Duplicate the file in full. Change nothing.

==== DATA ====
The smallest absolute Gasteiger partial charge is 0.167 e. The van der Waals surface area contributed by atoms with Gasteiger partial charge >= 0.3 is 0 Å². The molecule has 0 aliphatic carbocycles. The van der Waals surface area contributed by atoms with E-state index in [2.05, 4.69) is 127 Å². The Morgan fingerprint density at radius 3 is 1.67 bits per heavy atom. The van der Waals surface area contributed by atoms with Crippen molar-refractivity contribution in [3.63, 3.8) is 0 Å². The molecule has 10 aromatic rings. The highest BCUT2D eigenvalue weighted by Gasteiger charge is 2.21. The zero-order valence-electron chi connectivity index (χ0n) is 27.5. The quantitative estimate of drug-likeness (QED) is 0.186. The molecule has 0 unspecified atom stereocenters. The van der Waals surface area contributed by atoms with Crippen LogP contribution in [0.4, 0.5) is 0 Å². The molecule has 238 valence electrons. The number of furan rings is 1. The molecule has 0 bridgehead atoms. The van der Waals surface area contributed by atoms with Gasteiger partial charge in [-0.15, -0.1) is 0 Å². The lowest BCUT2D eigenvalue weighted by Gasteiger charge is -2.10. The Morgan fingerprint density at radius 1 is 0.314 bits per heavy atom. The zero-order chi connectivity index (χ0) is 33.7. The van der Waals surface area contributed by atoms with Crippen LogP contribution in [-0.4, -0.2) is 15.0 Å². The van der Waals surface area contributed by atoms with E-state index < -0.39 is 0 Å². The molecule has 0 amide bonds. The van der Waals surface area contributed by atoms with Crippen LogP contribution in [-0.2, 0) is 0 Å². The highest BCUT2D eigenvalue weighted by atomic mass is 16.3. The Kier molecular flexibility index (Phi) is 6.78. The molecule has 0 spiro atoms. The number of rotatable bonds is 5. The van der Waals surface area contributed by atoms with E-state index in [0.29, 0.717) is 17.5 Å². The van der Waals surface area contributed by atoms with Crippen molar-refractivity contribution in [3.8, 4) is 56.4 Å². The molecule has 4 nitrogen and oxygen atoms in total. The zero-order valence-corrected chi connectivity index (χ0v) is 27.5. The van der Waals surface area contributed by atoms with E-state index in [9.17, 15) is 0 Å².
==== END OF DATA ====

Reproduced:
The smallest absolute Gasteiger partial charge is 0.167 e. The van der Waals surface area contributed by atoms with Gasteiger partial charge >= 0.3 is 0 Å². The molecule has 0 aliphatic carbocycles. The van der Waals surface area contributed by atoms with E-state index in [2.05, 4.69) is 127 Å². The Morgan fingerprint density at radius 3 is 1.67 bits per heavy atom. The van der Waals surface area contributed by atoms with Crippen molar-refractivity contribution in [3.63, 3.8) is 0 Å². The molecule has 10 aromatic rings. The highest BCUT2D eigenvalue weighted by Gasteiger charge is 2.21. The zero-order valence-electron chi connectivity index (χ0n) is 27.5. The quantitative estimate of drug-likeness (QED) is 0.186. The molecule has 0 unspecified atom stereocenters. The van der Waals surface area contributed by atoms with Crippen LogP contribution in [0.4, 0.5) is 0 Å². The molecule has 238 valence electrons. The number of furan rings is 1. The molecule has 0 bridgehead atoms. The van der Waals surface area contributed by atoms with Gasteiger partial charge in [-0.15, -0.1) is 0 Å². The lowest BCUT2D eigenvalue weighted by Gasteiger charge is -2.10. The Morgan fingerprint density at radius 1 is 0.314 bits per heavy atom. The zero-order chi connectivity index (χ0) is 33.7. The van der Waals surface area contributed by atoms with Crippen LogP contribution in [-0.4, -0.2) is 15.0 Å². The van der Waals surface area contributed by atoms with E-state index < -0.39 is 0 Å². The molecule has 0 amide bonds. The van der Waals surface area contributed by atoms with Crippen LogP contribution in [-0.2, 0) is 0 Å². The highest BCUT2D eigenvalue weighted by atomic mass is 16.3. The Kier molecular flexibility index (Phi) is 6.78. The molecule has 0 spiro atoms. The number of rotatable bonds is 5. The van der Waals surface area contributed by atoms with E-state index in [0.29, 0.717) is 17.5 Å². The van der Waals surface area contributed by atoms with Crippen molar-refractivity contribution in [3.8, 4) is 56.4 Å². The molecule has 4 nitrogen and oxygen atoms in total. The zero-order valence-corrected chi connectivity index (χ0v) is 27.5. The van der Waals surface area contributed by atoms with E-state index in [9.17, 15) is 0 Å².